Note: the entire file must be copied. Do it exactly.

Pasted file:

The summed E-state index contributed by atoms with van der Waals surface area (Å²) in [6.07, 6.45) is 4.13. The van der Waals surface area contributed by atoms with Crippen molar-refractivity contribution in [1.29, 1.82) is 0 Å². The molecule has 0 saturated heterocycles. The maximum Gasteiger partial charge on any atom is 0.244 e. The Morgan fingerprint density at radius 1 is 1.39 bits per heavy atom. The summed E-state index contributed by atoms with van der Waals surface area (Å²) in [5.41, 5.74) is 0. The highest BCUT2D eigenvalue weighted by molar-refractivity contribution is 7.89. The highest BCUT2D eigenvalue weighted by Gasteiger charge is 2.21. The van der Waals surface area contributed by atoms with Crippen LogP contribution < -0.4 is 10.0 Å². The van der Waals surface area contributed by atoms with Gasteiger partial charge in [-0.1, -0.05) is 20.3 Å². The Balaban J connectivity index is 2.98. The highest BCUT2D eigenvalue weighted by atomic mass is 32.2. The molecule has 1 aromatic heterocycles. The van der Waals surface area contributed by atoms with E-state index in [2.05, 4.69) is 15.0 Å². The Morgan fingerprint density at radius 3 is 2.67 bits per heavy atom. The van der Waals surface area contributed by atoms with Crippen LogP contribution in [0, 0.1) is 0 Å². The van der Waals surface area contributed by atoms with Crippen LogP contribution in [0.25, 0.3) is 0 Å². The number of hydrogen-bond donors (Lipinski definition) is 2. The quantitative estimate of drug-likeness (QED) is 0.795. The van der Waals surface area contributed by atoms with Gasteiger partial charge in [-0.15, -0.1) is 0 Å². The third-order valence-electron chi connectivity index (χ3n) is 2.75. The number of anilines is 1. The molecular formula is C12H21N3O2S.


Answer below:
The summed E-state index contributed by atoms with van der Waals surface area (Å²) in [6.07, 6.45) is 4.13. The van der Waals surface area contributed by atoms with Crippen molar-refractivity contribution in [1.29, 1.82) is 0 Å². The molecule has 0 saturated heterocycles. The maximum Gasteiger partial charge on any atom is 0.244 e. The Morgan fingerprint density at radius 1 is 1.39 bits per heavy atom. The summed E-state index contributed by atoms with van der Waals surface area (Å²) in [5.41, 5.74) is 0. The highest BCUT2D eigenvalue weighted by molar-refractivity contribution is 7.89. The highest BCUT2D eigenvalue weighted by Gasteiger charge is 2.21. The van der Waals surface area contributed by atoms with Crippen LogP contribution < -0.4 is 10.0 Å². The van der Waals surface area contributed by atoms with Gasteiger partial charge in [-0.1, -0.05) is 20.3 Å². The Balaban J connectivity index is 2.98. The highest BCUT2D eigenvalue weighted by atomic mass is 32.2. The molecule has 1 aromatic heterocycles. The van der Waals surface area contributed by atoms with E-state index in [2.05, 4.69) is 15.0 Å². The Morgan fingerprint density at radius 3 is 2.67 bits per heavy atom. The van der Waals surface area contributed by atoms with Crippen LogP contribution in [0, 0.1) is 0 Å². The van der Waals surface area contributed by atoms with Crippen LogP contribution in [0.25, 0.3) is 0 Å². The number of hydrogen-bond donors (Lipinski definition) is 2. The quantitative estimate of drug-likeness (QED) is 0.795. The van der Waals surface area contributed by atoms with Gasteiger partial charge in [-0.15, -0.1) is 0 Å². The third-order valence-electron chi connectivity index (χ3n) is 2.75. The number of anilines is 1. The molecular formula is C12H21N3O2S.